We've all been here before, but perhaps not quite so soberly or aware. David Swanson is being interviewed on WPFW, and he is telling Verna Avery Brown that today is about "putting a face on the war".
Are we ready to see those faces?
Keep coming back and we'll discuss it. I will be updating regularly.
Cindy Sheehan is speaking with Verna now. They are discussing the need to withdraw troops immediately. "George Bush is lying; we know he is lying."
The first person to testify is Dr. Paul Pillar. He is a Vietnam Vet, a Phd in Philosophy. He will discuss his perspective:
The early aspirations we had are not going to happen; that is a reality. These things follow:
Short-term is important. Two variables stand out: Iraqi leadership reflects a whole generation of Iraqi leaders stunted under Hussein. The second is untoward incidents--terrorist incidents--these escalate tensions between Sunni and Shi'ia.
He brings up the fact that power and water were not secured and that is a huge factor.
Pillar doing an intense analysis of the "what-ifs"--no outcome is going to be totally effective. If Shi-as take ver the south...Sunnis the north...Kurds have their place, etc. it will not hold together.
He thinks we will see something that looks more like Lebanon. With militias.
We should also look at what has been successful in Afghanistan.
Pete de Fazio just pointed out that the Republicans are now talking about having an open floor discussion about the Iraq War. Slightly cynical applause ensued in this room.
Pillar: The significance of the borders has been overplayed the administration--faulting Syria, Iran, etc...it is true Iran is indicating support for insurgencies but there is no evidence they are involved. Saudis are worried about what will come back at them--especially jihadists who are from Saudi Arabia. They are already focusing on the border issue.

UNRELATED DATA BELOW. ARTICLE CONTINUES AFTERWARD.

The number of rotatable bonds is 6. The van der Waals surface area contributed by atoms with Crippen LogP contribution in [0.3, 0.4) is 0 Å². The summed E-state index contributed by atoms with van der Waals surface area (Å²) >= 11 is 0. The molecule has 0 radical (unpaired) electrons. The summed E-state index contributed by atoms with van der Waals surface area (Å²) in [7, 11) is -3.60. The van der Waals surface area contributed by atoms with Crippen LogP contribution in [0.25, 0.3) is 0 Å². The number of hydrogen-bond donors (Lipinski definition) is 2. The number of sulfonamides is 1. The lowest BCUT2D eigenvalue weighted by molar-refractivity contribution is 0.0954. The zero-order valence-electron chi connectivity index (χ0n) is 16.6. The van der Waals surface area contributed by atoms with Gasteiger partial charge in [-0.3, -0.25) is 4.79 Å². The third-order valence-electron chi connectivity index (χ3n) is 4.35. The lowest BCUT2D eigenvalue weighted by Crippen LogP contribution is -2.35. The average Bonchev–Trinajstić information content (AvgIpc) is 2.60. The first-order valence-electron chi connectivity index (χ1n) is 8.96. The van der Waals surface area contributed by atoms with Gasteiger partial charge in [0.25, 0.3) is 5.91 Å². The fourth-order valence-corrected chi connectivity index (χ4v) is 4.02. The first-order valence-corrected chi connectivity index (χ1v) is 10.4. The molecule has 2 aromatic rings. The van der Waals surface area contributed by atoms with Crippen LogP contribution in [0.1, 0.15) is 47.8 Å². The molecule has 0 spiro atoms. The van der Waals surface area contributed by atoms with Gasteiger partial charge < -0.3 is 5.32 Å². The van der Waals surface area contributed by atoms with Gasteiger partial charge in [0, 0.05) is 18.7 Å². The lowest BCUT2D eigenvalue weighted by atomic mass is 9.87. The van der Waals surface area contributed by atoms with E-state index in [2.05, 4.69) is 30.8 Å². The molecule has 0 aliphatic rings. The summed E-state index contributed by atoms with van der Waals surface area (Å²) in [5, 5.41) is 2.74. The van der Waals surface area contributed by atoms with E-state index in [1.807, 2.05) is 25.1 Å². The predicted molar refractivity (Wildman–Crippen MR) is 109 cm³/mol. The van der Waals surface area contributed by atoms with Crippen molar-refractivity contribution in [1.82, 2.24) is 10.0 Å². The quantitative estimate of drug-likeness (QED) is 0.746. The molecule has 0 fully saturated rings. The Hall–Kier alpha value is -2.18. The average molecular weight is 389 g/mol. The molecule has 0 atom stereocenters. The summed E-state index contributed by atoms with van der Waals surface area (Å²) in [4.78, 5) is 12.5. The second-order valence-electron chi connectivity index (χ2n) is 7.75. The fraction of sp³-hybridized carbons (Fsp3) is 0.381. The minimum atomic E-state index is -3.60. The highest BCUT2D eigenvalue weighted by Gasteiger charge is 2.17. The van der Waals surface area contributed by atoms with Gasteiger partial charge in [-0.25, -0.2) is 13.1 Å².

Rep. John Olver asked about Kirkuk. Pillar said this is the highest emotional conflict--over oil.
Lynne Woolsey: "The President is dancing around starting to withdraw the troops, right around the elections. Would the troops left there now be more vulnerable? In regards to permanent bases, they think they're there for a long time. These bases are cities. We can say they are not permanent; how can we assure they will not be?"
Pillar: I'm not a military analyst. But the war judgement, what goes through the minds of the troops and what their actual mission is--that's a huge question. All the Pentagon plans he knows about are looking obsolete. But the cost we are paying in being seen as a military occupier is too high.
Faiza is angry that the other Members of Congress are not here. "If I were supporting the war, they would be here." She is a civil engineer, and has two boys. She is telling the story of her son going missing four days. They had to pay money to release him--they left Iraq and are living in Jordan now.
She is saying that Bremer divided Iraq. Faiza is telling what it is like in Iraq right now. They used to live in a mixed culture. The occupation created sectarianism. Bremer divided Iraq. The north for the Kurds, the middle for the Sunnis, the south for the Shi'as. She says "we never heard of such a thing before."